For healthy full-term infants, iron stores are well maintained up until 4-6 months when the iron stores begin to deplete. By about 4-6 months of age, you should start to introduce your infant to baby foods that contain iron.

Iron is a necessary mineral for body function and good health. Every red blood cell in the body contains iron in its hemoglobin, the pigment that carries oxygen to the tissues from the lungs. But a lack of iron in the blood can lead to iron-deficiency anemia, which is a very common nutritional deficiency in children. (Source)

The best choices for iron-rich first foods include liver, egg yolks and cod liver oil.

Zinc

Breast milk provides sufficient zinc (2 mg/day) for the first 4-6 months of life but does not provide recommended amounts of zinc for infants aged 7-12 months, who need 3 mg/day. In addition to breast milk, infants aged 7-12 months should consume age-appropriate foods… containing zinc. Zinc supplementation has improved the growth rate in some children who demonstrate mild-to-moderate growth failure and who have a zinc deficiency.” (Source)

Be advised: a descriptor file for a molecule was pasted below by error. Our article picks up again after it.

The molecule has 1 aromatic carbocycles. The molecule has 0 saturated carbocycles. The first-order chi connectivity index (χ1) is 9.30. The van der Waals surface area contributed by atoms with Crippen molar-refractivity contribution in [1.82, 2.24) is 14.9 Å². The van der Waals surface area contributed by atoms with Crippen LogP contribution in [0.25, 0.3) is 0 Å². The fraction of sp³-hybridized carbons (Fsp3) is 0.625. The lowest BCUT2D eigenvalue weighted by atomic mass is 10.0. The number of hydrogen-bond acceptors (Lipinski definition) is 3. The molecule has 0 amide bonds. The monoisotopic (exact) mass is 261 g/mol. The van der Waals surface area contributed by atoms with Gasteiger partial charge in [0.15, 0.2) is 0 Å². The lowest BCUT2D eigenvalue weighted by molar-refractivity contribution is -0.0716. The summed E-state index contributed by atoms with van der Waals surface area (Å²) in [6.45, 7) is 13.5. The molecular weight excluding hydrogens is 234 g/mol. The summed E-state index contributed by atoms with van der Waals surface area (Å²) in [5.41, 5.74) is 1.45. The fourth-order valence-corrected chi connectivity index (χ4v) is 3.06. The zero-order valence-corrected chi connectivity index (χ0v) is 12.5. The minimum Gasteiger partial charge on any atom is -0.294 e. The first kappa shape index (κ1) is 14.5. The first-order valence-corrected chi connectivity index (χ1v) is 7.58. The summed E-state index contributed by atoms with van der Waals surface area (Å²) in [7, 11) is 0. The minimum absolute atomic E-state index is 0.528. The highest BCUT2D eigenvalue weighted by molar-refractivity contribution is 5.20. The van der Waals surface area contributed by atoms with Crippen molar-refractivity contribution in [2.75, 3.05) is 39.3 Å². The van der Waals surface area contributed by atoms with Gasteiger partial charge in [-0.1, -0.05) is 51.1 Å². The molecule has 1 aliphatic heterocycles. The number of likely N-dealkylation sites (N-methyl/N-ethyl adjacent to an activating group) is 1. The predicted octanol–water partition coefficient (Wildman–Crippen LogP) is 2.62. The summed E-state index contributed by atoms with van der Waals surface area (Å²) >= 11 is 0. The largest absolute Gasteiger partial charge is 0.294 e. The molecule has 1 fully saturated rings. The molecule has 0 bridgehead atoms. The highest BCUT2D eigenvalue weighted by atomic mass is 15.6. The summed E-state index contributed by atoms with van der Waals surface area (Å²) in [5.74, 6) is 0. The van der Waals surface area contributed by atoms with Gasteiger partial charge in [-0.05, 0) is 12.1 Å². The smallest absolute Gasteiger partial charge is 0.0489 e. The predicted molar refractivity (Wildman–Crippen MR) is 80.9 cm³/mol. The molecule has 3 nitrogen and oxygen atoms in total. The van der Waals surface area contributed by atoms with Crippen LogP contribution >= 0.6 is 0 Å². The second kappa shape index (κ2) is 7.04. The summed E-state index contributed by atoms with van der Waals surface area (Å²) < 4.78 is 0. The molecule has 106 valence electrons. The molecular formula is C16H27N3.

Again, liver and egg yolks are excellent first foods as they are rich in zinc.

What to Feed Your Baby at 4 to 6 Months

Cod Liver Oil, Liver and Egg Yolks

Traditional cultures fed their babies very nutrient-dense first foods. Cod liver oil, liver and egg yolks are the very best choices because they are rich in fat soluble activators A, D and K2, plus cholesterol, iron, zinc and choline. They are also foods that are very easy to digest.

Cholesterol is vital for the insulation of the nerves in the brain and the entire central nervous system. It helps with fat digestion by increasing the formation of bile acids and is necessary for the production of many hormones. Since the brain is so dependent on cholesterol, it is especially vital during this time when brain growth is in hyper-speed.
A study published in the June 2002 issue of the American Journal of Clinical Nutrition compared the nutritional effects of feeding weaning infants 6-12 months of age regular egg yolks, enriched egg yolks, and an otherwise normal diet. The researchers found that both breastfed and formula-fed infants who consumed the egg yolks had improved iron levels when compared with the infants who did not. In addition, those infants who got the egg yolks enriched with extra fatty acids had 30 percent to 40 percent greater DHA levels than those fed regular egg yolks. (Source: Nourishing a Growing Baby)